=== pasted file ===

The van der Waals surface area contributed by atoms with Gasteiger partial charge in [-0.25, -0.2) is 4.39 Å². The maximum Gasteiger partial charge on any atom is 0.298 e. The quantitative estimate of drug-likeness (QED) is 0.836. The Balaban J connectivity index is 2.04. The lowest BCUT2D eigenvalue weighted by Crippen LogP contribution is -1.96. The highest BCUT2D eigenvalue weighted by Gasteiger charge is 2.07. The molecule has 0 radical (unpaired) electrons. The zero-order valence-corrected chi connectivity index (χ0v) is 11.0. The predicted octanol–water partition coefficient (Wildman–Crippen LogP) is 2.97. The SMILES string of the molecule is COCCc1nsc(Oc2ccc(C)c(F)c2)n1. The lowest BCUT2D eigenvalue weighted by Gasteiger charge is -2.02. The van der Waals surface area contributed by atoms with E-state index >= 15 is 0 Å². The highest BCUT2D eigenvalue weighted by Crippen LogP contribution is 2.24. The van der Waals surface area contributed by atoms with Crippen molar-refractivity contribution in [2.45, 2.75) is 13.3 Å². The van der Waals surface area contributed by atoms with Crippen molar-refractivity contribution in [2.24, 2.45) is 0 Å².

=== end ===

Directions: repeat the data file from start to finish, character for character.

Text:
The van der Waals surface area contributed by atoms with Gasteiger partial charge in [-0.25, -0.2) is 4.39 Å². The maximum Gasteiger partial charge on any atom is 0.298 e. The quantitative estimate of drug-likeness (QED) is 0.836. The Balaban J connectivity index is 2.04. The lowest BCUT2D eigenvalue weighted by Crippen LogP contribution is -1.96. The highest BCUT2D eigenvalue weighted by Gasteiger charge is 2.07. The molecule has 0 radical (unpaired) electrons. The zero-order valence-corrected chi connectivity index (χ0v) is 11.0. The predicted octanol–water partition coefficient (Wildman–Crippen LogP) is 2.97. The SMILES string of the molecule is COCCc1nsc(Oc2ccc(C)c(F)c2)n1. The lowest BCUT2D eigenvalue weighted by Gasteiger charge is -2.02. The van der Waals surface area contributed by atoms with E-state index >= 15 is 0 Å². The highest BCUT2D eigenvalue weighted by Crippen LogP contribution is 2.24. The van der Waals surface area contributed by atoms with Crippen molar-refractivity contribution in [2.45, 2.75) is 13.3 Å². The van der Waals surface area contributed by atoms with Crippen molar-refractivity contribution in [2.24, 2.45) is 0 Å².